As the price rises, the future expected IRR falls, all else being equal. The opposite is true if the price falls. I know this may sound crazy, but I prefer buying stocks at lower prices than higher ones and this framework helps me do just that. /3
Read 5 tweets
18 Feb
1/ I think about this a lot

-7% of stocks provide ALL of total index returns

-60-70% of stocks underperform the index. Very few winners make up for the many losers

-40% of stocks provide negative absolute returns. Nearly half of stocks lose initial capital, ie worse than cash
2/ Results are consistent across industries. Tech & Cons Discr have higher loss rates; Cons Staples & Utilities have lower loss rates

Failure occurred for various reasons. Many companies suffered due to factors outside mgt control: exogenous factors. Below lists some reasons
3/ Here is a list of some of the token few winners from the 2014 report. Interesting to see which companies continued to perform well and others that underperformed or were disrupted.
Read 6 tweets
27 Jan
Many saying valuations make no sense & investors dont care about fundamentals

May be true in certain areas of the mkt where speculation appears rampant but just bc something sells for a high multiple doesnt mean its overvalued & investors arent considering future fundamentals /1
I recently started listening to @exponentfm from the beginning in 2014 bc for some reason I find listening to nearly decade old tech dynamics in my free time fun. Anyways, in 2015 they had a podcast discussing whether what looked like frothy "tech" valuations were in bubble. /2
Their conclusion was that "this time was actually different" than the dotcom bubble. "People always try to compare bubbles to 1999, but today's world is completely & utterly different." /3

podcasts.apple.com/us/podcast/exp…
Read 14 tweets
19 Jan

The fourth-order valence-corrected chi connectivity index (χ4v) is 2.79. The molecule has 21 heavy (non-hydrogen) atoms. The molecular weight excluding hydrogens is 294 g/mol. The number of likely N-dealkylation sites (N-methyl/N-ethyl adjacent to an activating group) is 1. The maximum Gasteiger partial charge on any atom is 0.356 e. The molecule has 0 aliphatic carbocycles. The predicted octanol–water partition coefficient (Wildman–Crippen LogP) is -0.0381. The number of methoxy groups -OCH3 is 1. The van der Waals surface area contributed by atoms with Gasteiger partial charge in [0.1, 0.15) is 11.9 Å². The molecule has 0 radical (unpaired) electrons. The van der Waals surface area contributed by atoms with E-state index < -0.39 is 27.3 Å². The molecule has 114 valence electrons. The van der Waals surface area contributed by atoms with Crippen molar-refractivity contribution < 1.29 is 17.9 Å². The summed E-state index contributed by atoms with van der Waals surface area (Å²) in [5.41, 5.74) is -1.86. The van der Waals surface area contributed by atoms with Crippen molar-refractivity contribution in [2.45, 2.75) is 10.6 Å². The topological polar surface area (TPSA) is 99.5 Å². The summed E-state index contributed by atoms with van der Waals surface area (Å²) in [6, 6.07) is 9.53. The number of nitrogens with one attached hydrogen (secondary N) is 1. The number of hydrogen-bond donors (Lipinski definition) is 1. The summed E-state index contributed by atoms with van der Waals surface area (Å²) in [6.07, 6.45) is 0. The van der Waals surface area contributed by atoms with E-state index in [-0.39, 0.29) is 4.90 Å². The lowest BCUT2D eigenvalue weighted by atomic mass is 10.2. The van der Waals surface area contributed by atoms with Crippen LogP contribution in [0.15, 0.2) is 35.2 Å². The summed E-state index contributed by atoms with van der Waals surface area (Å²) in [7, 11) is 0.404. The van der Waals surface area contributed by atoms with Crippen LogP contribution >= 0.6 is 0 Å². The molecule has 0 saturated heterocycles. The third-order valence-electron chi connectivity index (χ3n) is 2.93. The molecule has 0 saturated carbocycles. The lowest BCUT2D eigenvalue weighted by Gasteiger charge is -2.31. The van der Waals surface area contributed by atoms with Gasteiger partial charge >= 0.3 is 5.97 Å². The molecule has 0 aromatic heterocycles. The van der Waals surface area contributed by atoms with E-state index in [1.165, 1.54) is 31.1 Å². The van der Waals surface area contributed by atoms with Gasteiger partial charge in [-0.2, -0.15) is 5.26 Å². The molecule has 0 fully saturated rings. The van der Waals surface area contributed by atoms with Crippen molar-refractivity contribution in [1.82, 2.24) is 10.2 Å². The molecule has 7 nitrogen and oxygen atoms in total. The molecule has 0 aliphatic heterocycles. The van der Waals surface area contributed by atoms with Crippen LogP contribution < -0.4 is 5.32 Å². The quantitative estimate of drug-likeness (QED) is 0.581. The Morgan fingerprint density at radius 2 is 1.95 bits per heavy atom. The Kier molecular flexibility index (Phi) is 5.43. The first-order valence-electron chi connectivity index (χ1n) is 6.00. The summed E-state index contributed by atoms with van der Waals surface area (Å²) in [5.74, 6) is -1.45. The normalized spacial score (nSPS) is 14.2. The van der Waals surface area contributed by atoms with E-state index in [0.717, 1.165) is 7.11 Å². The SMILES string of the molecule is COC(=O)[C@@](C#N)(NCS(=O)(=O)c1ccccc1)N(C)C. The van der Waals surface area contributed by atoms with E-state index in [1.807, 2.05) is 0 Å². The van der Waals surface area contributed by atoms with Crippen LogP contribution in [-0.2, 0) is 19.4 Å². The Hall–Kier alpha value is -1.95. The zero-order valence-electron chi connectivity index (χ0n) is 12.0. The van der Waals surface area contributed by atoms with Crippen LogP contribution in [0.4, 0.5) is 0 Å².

It seems bizarre that $FB, one of the largest, most followed companies in the world could ever be "undervalued".

How could this happen? If the market were efficient, such opportunities would not exist. There simply is not free money lying in the streets...
So if $FB ends up being an attractive investment over the next 5-10 years from today's prices, what provided the opportunity and how could investors have known that it was an attractive opportunity a priori? What is the variant perspective? /1
Fact of the matter is nothing is 100% obvious before it actually happens. The future is unknown & not only is it unknown it is not a fixed outcome therefore the true intrinsic value of a company cant be known beforehand, which is exactly what makes investing so interesting /2
Read 13 tweets
8 Jan
Been working on Saga Partners' yearend letter. Still a work in process but thought I'd share a short snippet that I liked which discusses supply side vs demand side economics

From the section: Evolution of The Digital Economy & Value Chain Profits Turned Upside Down

THREAD 👇
1/ The traditional physical economy is organized around production and based on scarcity. It is the paradigm of supply-side economics and diminishing returns. Production takes place within the linear reasoning of the supply chain.
2/ Inputs are combined & manipulated until transformed into certain products. Name of the game is efficiency & scale gains. Controlling access to as much industry supply, resources, & distribution channels enabled owner of supply to charge premium prices & earn attractive profits
Read 9 tweets